How Networking Saved 33 Men Trapped in a Collapsed Mine
In 2010, rescuers lifted 33 men, one-by-one, from an emergency mining shelter half a mile underground in Chile. As each man resurfaced following nearly 70 days without sunlight, the relief was overwhelming—especially since the rescue was expected to take two months longer.
So, how were these miners rescued so far ahead of predictions?
The answer: networking.
Backtrack 70 days. Following the mine’s collapse, rescuers took more than two weeks to locate survivors. And once they had, officials in Chile’s government realized that to get the miners out alive, they’d need help. Once the Chilean president issued a global request for aid, organizations around the world offered their best equipment and their own experts to lend a hand.
Chilean-U.S. company, Geotec Boyles Bros., began an initial drilling project but continued to assemble a separate international team, Plan B, that sourced the best materials from around the world and, ultimately, ended up rescuing the miners. Two U.S. companies with a history of dealing with mine collapses offered a specialty drill that could make wide enough shafts in the ground for men to fit through, and UPS shipped it free of charge within 48 hours.
The drill’s operation required someone with extensive experience, so an American drilling expert was called off his current assignment in Afghanistan to help. And, finally, to understand and mitigate isolation’s psychological tolls on the miners, experts from the United States’ National Aeronautics and Space Administration (NASA) as well as Chile’s own submarine specialists offered their expertise.
Had the Chilean government chosen not to reach out to a wider network for help, these 33 men may never have returned to their families. A global network saved their lives.
When it comes to building careers and succeeding in business, networking is “the cultivation of productive relationships for employment or business.” It includes selecting key colleagues, associates and acquaintances, and regularly keeping in touch for one another’s mutual benefit.
“People who master networking become key assets to any organization they work for,” says Laurent da Silva, Badenoch + Clark’s General Manager of Professional Recruitment France. “So, networking has become a key competency in the modern workplace. In fact, nearly all of our clients expect candidates for every kind of position to be able to network.”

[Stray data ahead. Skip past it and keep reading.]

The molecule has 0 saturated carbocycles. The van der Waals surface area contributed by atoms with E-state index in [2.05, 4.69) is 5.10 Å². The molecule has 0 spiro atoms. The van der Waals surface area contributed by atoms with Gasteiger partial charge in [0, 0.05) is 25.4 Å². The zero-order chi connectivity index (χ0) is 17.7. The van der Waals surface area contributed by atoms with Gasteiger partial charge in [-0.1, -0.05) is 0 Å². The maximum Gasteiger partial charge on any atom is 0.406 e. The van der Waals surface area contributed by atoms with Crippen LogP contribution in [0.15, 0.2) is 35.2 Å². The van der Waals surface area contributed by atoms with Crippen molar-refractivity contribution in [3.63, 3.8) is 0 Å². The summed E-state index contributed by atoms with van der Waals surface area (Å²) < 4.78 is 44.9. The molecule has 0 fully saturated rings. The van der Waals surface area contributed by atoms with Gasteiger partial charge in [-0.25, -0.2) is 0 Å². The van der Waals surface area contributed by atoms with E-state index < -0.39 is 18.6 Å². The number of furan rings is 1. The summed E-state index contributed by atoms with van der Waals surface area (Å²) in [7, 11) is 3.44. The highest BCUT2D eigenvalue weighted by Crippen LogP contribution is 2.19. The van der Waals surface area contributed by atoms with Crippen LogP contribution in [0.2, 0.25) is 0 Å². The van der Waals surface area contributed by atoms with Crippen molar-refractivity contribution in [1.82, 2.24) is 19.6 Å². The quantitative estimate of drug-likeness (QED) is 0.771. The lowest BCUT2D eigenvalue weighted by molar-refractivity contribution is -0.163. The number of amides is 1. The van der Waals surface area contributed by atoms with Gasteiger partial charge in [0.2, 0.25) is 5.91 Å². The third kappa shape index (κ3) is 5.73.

“More and more employers now require job applicants to have a strong network before they’ll be considered for a role,” explains Pietro Valdes, Regional Managing Director at Badenoch + Clark Italy.
Networking not only helps when looking for a new job but, as we see in the rescue of the Chilean miners, it can also be instrumental when it comes to solving problems. When you expand your network, you naturally access more people with unique skills, specialties and expertise. A group is nearly always stronger than one individual, so without a network it’s more difficult to address issues, overcome obstacles and achieve large-scale accomplishments.
“When it comes to networking, trust is an important key. So is giving, which is why we organize high-level HR events and invite our key contacts. It’s not just to enlarge our own network, but to help our contacts build connections with one another,” says Luca Semeraro, Head of Badenoch + Clark Switzerland.
Beyond attending or planning events like these, how else can you best build your network? Try these tricks to up your networking game:
Every great career is a work in progress, and networking can speed that progress along. We can help you build your network and become a highly valuable and sought-after job candidate. If you’d like to speak with someone about how you can grow your career.